Presentation of the Legion of Honour
Wednesday 18 November, 2015
Source: Veterans SA
World War II veterans Bruce Philpot, George Heath and John Marshall, who received the French Legion of Honour.
On Wednesday 18 November four South Australian RAAF World War 2 veterans were presented with the French Légion d’honneur; Mr George Health, Mr Lloyd Leah, Mr John Marshall and Mr Bruce Philpot. The awards were presented by His Excellency Mr Christophe Lecourtier, Ambassador of France to Australia and hosted by Mrs Susan Crafter, Honorary Consul-General of France in South Australia. The awards were made five days after the European nation was devastated by terror attacks in its capital.
The awards were bestowed on the 70th anniversary of World War II. The veterans have now been recognised for their bravery, receiving France’s highest decoration.
Mr Philpot, 92, was a young pilot officer with the Royal Air Force’s Bomber Command when his plane was shot down during the war. The plane was forced to land with one motor, and fortunately all seven crew members survived.
Mr Philpott said he was very proud to be honoured by France for his service during the war.
“Bomber Command never received a medal from the British Government, which was a bit disappointing,” he said.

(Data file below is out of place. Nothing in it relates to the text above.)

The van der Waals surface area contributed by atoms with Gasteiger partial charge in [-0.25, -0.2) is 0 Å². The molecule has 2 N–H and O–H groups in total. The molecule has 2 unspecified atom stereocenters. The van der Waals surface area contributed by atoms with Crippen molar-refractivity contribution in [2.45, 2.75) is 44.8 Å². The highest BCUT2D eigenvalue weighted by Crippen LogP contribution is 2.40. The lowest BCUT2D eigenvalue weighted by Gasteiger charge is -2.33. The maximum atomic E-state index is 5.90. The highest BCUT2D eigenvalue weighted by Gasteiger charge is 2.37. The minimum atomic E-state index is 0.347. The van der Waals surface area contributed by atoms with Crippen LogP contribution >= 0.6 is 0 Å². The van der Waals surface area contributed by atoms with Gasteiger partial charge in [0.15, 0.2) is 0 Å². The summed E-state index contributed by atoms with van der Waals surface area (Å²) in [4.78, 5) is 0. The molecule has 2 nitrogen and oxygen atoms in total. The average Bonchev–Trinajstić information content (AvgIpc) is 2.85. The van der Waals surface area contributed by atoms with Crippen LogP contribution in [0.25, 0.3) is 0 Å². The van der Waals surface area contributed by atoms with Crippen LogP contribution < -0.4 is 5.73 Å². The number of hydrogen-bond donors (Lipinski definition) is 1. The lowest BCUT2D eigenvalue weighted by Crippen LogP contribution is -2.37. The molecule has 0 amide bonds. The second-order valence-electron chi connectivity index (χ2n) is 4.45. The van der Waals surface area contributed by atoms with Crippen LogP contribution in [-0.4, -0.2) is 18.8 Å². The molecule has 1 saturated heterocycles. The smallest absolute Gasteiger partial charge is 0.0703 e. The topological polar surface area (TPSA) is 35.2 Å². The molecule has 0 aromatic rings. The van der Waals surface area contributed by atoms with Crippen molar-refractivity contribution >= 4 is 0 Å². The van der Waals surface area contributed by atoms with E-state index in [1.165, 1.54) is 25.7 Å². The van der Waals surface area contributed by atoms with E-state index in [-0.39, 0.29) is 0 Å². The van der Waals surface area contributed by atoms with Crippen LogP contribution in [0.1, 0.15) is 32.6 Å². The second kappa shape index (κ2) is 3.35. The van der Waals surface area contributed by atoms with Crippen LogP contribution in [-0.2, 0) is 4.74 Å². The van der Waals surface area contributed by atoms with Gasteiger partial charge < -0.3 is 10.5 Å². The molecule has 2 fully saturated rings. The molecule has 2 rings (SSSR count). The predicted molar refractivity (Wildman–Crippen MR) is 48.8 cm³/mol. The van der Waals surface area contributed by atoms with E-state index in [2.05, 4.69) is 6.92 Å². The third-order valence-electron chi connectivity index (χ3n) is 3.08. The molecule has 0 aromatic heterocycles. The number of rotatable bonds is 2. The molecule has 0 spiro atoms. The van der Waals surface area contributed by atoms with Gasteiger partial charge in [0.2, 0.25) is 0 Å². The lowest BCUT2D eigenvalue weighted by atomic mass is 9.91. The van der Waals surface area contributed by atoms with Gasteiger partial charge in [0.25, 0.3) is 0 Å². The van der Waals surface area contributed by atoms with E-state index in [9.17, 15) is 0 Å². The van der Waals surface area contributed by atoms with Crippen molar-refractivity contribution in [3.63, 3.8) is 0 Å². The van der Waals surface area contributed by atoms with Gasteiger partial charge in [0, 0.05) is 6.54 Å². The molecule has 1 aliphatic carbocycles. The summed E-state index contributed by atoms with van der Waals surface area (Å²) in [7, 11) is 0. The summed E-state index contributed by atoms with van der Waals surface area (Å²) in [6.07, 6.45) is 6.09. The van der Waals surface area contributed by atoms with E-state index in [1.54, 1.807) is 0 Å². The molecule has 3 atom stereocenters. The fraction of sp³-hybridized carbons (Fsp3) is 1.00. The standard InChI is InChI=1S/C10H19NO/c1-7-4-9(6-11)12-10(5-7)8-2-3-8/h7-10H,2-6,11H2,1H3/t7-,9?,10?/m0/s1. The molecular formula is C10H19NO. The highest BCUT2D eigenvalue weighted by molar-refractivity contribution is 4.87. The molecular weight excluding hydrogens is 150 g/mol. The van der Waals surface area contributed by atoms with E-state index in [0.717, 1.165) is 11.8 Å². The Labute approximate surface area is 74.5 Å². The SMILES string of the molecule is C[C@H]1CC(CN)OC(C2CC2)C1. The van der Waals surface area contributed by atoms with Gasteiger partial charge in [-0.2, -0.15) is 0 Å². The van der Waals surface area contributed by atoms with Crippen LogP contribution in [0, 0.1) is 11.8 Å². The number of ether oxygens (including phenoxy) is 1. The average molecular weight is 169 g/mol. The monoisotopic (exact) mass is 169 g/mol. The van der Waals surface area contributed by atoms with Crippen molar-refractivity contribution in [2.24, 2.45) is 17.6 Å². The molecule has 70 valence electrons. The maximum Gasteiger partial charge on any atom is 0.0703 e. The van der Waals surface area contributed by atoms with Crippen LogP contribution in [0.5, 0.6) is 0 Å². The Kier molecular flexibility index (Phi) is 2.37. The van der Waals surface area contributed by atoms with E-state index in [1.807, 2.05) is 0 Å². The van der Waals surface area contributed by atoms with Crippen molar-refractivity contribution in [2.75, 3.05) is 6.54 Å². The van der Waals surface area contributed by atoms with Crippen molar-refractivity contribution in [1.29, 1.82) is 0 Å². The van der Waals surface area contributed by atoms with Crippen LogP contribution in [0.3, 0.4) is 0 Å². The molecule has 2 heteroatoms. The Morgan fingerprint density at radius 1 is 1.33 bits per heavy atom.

“France has at least recognised what Bomber Command did – I’m proud to get this award from France.”
Mr Philpot enlisted in the air force in May 1942, serving for approximately four years. He was trained in Australia before spending two years in England as a member of the Bomber Command 15th Squadron at Mildenhall.
“We got shot down once and we landed on one motor, and the seven of us survived and finished the tour,” he said.
“I was pretty nervous at times when the plane got hit – it was a scary situation and we were young and silly.”
The Legion of Honour is an order of distinction established by Napoleon Bonaparte in 1802.
Mr George Heath
After enlisting in September 1942, Mr Heath engaged in the 102 Squadron, where he participated in many bombing missions over France as a Halifax Air Gunner. He flew over different French cities such as Boulogne, or Massy Palaiseau. On D-Day Mr Heath took part in the offensive by bombing Maisy, St Lo and Alencon.
Mr Lloyd Leah
After joining the RAAF December 1941, Mr Leah was an air-operator in heavy bombers over occupied France, from air bases in England. His targets were Rennes, Tours, Revigny. He also followed the bombing operation at Caen in support of the Normandy landings.
Mr John Marshall
After joining the RAAF in 1942 as a Lancaster bomber navigator, Mr Marshall participated in many bombing missions over France with the 35 RAF Lancaster Bomber Squadron. In support of D-Day landings on the 6th June, he took off in his Lancaster Aircraft for Longues. On his return flight, he could see the sky full of planes and the sea covered with ships on the way to France.
Mr Bruce Philpot
After joining the RAAF in 1942, Mr Philpot participated with the 15 Squadron in more than 30 missions. He flew in Lancaster Bombers from England over Europe and France, especially Le Bourget near Paris and including patrolling on D-Day.
Read the speech by Susan Crafter, Honorary Consul-General of France in South Australia.
Legion of Honour_Speech